What can I say about these performances? We’re blessed to have an ensemble as poised, polished, and perfect as the Academy of Ancient Music to take up Maldere’s cause. It’s augmented by players I don’t see listed on the ensemble’s official website. Strings are 6:5:3:2, supplemented by double bass. Two oboes, two horns, and theorbo complete the complement for a total of 22 players.

How wonderful is this release? Just wonderful enough that there’s a good chance it will end up on my 2011 Want List. But even if doesn’t make the final cut, you’re not limited to five selections as we are, so you can have as many items on your personal Want List as you like, and I’d strongly urge you to make this one of them.

FANFARE: Jerry Dubins


When music historians describe how the music aesthetic of the baroque era gradually made way for that of classicism the name of Pieter Van Maldere is seldom mentioned. In his own time he was considered a pioneer of the newest trends in music, in particular in the development of the symphony. Marc Vanscheeuwijck begins his programme notes with a quotation from the Swiss lexicographer Johann Georg Sulzer: "The symphonic allegros of the Netherlander van Maldere can be considered to be models of this genre of instrumental music; they possess all the afore-mentioned characteristics, and testify to the greatness of this composer, whose untimely death has robbed art of many more masterpieces of this kind".

Pieter Van Maldere was the third of ten children of a schoolmaster in Brussels. Little is known about his musical education, but it is likely he started as a boy singer in the chapel of Charles of Lorraine, prince and governor of the Austrian Netherlands. It is possible that Henri-Jacques De Croes, who became first violinist of the chapel in 1744, was his teacher at the violin. A document of 1746 mentions Van Maldere among the second violinists of the chapel. In 1749 he became the leader of the orchestra. Charles of Lorraine was clearly impressed with Van Maldere's capabilities as he promoted him as much as possible. The good personal relationship allowed him to make concert tours, for instance to Dublin. Here he directed the Philharmonick Concerts. He also appeared at the Concert Spirituel in Paris where his performances met praise in the Mercure de France: "This virtuoso has a beautiful bowstroke, much precision, and ways all his own. His is a great talent". Later in his career he developed into a kind of private musician to the prince. He was able to compose and publish his music, and also became involved in theatre productions, to which he contributed compositions of his own.

But it was first and foremost his contribution to the genre of the symphony which constitutes his historical importance. Marc Vanscheeuwijk mentions several of the formal aspects of his symphonies. For instance, the first and last movements of his mostly three-movement symphonies show an early sonata-form. Contemporaries noted especially the liveliness of the bass part. Johann Adam Hiller wrote about the symphonies op. 4: "What specifically distinguishes them from other symphonies, and makes them uncommonly brilliant, is the hardworking bass, which is always in motion, whether producing excellent imitation or strongly supporting and animating the most artistic unity". The symphonies are also notable for their melodious character, often suggesting the influence of folk music. The fast movements have infectious rhythms and there is an unmistakable connection to the diverting music of the time. The two last symphonies on this disc are especially noteworthy in this respect. They are played here with single strings: two violins, viola, cello and theorbo. I don't know - and the liner-notes don't tell - whether the composer himself required this scoring. It would be interesting to hear them with a larger ensemble, but the performances with one instrument per part work quite well.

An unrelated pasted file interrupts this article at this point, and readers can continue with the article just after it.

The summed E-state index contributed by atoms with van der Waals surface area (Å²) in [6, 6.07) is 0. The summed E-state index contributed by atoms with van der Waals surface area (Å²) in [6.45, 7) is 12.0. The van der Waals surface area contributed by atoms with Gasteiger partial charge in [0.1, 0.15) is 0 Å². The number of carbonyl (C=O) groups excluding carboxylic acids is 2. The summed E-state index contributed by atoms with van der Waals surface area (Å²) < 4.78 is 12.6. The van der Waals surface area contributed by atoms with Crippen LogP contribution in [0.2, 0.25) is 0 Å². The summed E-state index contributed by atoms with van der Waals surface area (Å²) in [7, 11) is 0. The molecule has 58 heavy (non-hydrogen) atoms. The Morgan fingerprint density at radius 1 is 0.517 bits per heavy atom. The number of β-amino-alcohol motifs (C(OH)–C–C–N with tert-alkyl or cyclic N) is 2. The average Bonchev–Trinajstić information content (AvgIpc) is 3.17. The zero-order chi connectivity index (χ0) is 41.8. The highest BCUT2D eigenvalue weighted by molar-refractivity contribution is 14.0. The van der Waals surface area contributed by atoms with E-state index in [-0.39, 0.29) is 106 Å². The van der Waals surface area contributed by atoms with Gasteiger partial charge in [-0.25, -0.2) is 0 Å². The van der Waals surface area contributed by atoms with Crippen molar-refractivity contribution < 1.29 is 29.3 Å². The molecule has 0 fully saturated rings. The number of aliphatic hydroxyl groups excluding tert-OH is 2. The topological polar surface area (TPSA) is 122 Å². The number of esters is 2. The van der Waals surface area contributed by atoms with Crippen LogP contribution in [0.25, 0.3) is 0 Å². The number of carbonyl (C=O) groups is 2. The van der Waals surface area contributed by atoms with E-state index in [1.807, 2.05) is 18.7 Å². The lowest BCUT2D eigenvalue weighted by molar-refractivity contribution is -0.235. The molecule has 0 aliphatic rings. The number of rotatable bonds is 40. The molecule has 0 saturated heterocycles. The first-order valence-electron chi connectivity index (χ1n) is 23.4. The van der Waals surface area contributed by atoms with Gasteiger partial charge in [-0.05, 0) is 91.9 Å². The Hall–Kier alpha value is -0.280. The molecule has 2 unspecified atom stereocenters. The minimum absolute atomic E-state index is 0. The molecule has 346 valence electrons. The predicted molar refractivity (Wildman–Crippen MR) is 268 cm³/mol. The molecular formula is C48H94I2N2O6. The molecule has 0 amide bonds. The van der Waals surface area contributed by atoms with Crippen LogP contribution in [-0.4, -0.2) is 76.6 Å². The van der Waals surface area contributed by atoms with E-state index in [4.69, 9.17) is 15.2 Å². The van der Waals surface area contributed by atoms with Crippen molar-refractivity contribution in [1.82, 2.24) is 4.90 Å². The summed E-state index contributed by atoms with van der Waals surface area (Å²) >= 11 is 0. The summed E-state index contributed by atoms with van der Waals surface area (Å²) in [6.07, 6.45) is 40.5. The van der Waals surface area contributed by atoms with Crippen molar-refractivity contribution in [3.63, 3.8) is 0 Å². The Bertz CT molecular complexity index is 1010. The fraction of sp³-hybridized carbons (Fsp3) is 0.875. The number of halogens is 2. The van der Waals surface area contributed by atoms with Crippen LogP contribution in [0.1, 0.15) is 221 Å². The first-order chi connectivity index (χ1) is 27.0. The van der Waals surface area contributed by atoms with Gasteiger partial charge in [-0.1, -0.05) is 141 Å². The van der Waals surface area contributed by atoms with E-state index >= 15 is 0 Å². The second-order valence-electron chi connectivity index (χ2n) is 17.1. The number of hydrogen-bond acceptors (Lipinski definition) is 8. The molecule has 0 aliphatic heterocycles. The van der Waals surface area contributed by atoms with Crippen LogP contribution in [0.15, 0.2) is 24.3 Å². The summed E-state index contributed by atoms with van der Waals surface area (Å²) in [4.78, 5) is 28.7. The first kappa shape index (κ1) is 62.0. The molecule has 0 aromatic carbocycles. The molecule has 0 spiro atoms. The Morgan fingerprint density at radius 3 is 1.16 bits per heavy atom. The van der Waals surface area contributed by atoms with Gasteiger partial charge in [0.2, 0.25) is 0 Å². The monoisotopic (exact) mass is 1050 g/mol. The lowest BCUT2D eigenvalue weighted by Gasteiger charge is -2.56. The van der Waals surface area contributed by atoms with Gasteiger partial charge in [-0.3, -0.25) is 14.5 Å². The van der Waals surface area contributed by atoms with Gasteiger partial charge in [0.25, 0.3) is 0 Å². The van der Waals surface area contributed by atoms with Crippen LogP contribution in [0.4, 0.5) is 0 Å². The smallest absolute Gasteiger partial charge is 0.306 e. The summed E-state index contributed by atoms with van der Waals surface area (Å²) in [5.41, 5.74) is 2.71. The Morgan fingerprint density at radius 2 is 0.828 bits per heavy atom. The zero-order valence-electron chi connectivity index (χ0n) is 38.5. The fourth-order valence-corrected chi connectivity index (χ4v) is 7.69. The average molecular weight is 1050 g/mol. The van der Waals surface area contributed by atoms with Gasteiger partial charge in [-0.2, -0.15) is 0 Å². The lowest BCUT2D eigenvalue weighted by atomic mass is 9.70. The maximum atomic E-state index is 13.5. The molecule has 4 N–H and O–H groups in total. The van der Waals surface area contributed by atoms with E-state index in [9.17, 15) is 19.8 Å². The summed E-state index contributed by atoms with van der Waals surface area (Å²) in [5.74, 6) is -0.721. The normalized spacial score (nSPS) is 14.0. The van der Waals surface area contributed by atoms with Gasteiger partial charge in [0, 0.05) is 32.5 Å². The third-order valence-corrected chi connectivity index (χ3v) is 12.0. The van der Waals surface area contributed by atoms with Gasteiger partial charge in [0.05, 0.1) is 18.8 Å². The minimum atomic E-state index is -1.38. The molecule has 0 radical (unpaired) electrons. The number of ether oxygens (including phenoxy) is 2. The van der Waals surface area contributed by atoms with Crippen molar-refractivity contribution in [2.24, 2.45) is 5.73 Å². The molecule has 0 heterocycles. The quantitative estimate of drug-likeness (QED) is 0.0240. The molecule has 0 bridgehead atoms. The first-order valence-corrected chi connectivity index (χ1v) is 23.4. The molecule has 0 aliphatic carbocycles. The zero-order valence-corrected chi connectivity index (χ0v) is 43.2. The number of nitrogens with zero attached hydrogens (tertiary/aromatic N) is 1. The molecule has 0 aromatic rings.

This is not the first disc to have been devoted to music by Van Maldere. I know of at least one recording of four symphonies by the Collegium Instrumentale Brugensis, on modern instruments, probably dating from the 1980s; the disc, which appeared on the small label Eufodia, fails to mention the recording date. The present recording was originally released in 2001 by the classical channel of Belgian public radio, and hasn't received that much attention, as far as I know. Although the previous recording is quite good and gives a good impression of Van Maldere's qualities, these performances by The Academy of Ancient Music, playing on period instruments, is definitely superior. They strike the right chord as far as the character of the music is concerned. The melodies are beautifully played, the slow movements have a maximum of expression, and the fast movements are sparkling and full of life. This disc is a splendid effort by all participants. I would like to hear more of Van Maldere's symphonies.

-- Johan van Veen, MusicWeb International
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Works on This Recording

Symphony in G minor, Op 4/1 by Pierre Van Maldere
Conductor:  Filip Bral
Orchestra/Ensemble:  Academy of Ancient Music
Period: Classical 
Venue:  Academiezaal, St.-Truiden, Belgium 
Length: 16 Minutes 31 Secs. 
Symphony in D major, Op. 5/1 by Pierre Van Maldere
Conductor:  Filip Bral
Orchestra/Ensemble:  Academy of Ancient Music
Venue:  Academiezaal, St.-Truiden, Belgium 
Length: 16 Minutes 30 Secs. 
Symphony in A (Viola Obligata) by Pierre Van Maldere
Conductor:  Filip Bral
Orchestra/Ensemble:  Academy of Ancient Music
Venue:  Academiezaal, St.-Truiden, Belgium 
Length: 12 Minutes 39 Secs. 
Symphony in F major by Pierre Van Maldere
Conductor:  Filip Bral
Orchestra/Ensemble:  Academy of Ancient Music
Venue:  Academiezaal, St.-Truiden, Belgium 
Length: 12 Minutes 20 Secs.